On September 10th California state senate passed AB5, proposed legislation that would set tougher standards for determining which workers can be properly classified as independent contractors. Governor Gavin Newsom is supportive of the bill that would go into effect on January 1, 2020.
The bill which was originally taking aim at ride-sharing companies Uber Technologies Inc. and Lyft Inc., is having unintended consequences. It could affect more than 1 million workers in the state, including some owner operators, reclassifying many of them as employees rather than contractors. Being classified as employees, means that drivers would be entitled to rights and benefits, including wage minimums, health benefits, and paid leave. From a transportation perspective, in certain circumstances, drivers would be designated as employees instead of contractors if a company exerts control over how they perform their tasks or if their work is part of a company’s regular business.
Those who support the measure, contend that it will address employment abuses in the transportation industry. They site that companies like Uber, Knight- Swift Transportation Holdings Inc. and XPO who have recently paid millions of dollars in overtime and wage claims to settle worker misclassification lawsuits. A California federal judge recently granted preliminary approval to a $16.5 million settlement last week in which XPO Logistics will pay 847 plaintiffs who accused the company of driver misclassification in a lawsuit filed in 2016.
The plaintiffs claimed XPO skirted obligations such as paying the minimum wage, paying for overtime, compensating for expenses related to employment and providing meal breaks. The complaint said the workers, by their terms and conditions, are employees and not contractors.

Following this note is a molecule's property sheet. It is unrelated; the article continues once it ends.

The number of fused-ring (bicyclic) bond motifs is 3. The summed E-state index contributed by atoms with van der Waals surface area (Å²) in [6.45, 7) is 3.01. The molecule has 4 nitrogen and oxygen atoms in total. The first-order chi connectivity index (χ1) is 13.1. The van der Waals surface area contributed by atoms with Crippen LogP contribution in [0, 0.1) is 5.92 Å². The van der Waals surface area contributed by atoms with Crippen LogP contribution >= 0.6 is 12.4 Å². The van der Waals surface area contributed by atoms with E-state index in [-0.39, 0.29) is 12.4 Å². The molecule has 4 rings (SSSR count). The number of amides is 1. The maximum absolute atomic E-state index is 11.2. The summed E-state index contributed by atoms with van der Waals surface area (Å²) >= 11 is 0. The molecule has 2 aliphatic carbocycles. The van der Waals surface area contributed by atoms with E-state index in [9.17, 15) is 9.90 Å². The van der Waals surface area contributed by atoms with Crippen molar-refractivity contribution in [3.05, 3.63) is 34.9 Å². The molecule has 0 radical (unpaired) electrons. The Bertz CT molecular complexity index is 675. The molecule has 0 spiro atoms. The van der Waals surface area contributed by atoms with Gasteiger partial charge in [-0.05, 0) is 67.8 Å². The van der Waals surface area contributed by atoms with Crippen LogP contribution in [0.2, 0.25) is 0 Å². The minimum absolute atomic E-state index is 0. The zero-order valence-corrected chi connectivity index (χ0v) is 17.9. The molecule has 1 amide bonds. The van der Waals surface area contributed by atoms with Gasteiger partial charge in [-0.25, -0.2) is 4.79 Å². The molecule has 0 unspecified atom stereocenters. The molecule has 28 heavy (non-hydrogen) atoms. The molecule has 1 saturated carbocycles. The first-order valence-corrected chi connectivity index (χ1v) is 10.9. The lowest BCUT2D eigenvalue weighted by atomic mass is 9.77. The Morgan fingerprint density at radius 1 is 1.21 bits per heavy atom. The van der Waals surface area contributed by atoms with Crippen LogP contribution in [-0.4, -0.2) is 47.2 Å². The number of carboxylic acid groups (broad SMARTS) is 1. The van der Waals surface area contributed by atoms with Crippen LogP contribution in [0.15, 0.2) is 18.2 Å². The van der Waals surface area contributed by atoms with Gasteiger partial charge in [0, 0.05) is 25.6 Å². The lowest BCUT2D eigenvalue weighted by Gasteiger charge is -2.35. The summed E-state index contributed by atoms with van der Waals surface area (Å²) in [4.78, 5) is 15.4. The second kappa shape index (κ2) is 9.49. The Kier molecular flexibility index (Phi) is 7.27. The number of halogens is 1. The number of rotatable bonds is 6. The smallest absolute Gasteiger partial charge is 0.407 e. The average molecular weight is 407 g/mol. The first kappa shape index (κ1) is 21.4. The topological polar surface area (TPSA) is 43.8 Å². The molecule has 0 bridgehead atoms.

Delivery drivers claim they are not given the level of autonomy one would expect for an independent contractor. The suit contends that XPO maintains the ability to determine when and where drivers pick up deliveries, the uniforms drivers wear, what kind of vehicle they drive and what kind of insurance drivers use.
The settlement amounts to approximately $70 for each day these drivers worked for XPO. The average estimated payment will be $14,222. This decision is pending a hearing on Oct. 16, 2019 to determine if the settlement should be given final approval. In March of this year Knight-Swift Transportation Holdings agreed to a settlement in a class action lawsuit involving roughly 20,000 drivers over claims that the drivers were improperly classified as independent drivers rather than full employees.
The passing of AB5 in California coupled with the recent settlement by Knight- Swift Transportation Holdings Inc. and XPO represent signs that these carriers, and others, may be forced into incurring additional costs that are not in their current business model. Shippers need to monitor these actions because they may ultimately result in higher shipping costs.
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